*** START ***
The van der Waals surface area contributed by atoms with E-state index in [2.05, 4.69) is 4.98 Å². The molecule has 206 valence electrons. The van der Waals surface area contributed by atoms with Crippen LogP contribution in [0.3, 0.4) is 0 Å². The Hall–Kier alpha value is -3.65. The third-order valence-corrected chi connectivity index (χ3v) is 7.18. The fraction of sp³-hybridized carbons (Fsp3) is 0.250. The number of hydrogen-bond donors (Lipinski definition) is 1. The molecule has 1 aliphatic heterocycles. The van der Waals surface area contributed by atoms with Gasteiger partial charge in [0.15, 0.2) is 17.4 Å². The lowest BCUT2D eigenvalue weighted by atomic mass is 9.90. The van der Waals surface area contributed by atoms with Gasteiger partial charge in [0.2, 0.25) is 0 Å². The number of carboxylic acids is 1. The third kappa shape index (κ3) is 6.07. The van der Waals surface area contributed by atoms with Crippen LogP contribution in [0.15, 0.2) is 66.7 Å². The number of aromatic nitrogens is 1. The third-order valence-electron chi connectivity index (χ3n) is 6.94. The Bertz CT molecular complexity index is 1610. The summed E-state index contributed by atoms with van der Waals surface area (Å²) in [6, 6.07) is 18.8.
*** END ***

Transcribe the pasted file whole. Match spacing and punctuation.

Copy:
The van der Waals surface area contributed by atoms with E-state index in [2.05, 4.69) is 4.98 Å². The molecule has 206 valence electrons. The van der Waals surface area contributed by atoms with Crippen LogP contribution in [0.3, 0.4) is 0 Å². The Hall–Kier alpha value is -3.65. The third-order valence-corrected chi connectivity index (χ3v) is 7.18. The fraction of sp³-hybridized carbons (Fsp3) is 0.250. The number of hydrogen-bond donors (Lipinski definition) is 1. The molecule has 1 aliphatic heterocycles. The van der Waals surface area contributed by atoms with Gasteiger partial charge in [0.15, 0.2) is 17.4 Å². The lowest BCUT2D eigenvalue weighted by atomic mass is 9.90. The van der Waals surface area contributed by atoms with Gasteiger partial charge in [0.2, 0.25) is 0 Å². The number of carboxylic acids is 1. The third kappa shape index (κ3) is 6.07. The van der Waals surface area contributed by atoms with Crippen LogP contribution in [0.15, 0.2) is 66.7 Å². The number of aromatic nitrogens is 1. The third-order valence-electron chi connectivity index (χ3n) is 6.94. The Bertz CT molecular complexity index is 1610. The summed E-state index contributed by atoms with van der Waals surface area (Å²) in [6, 6.07) is 18.8.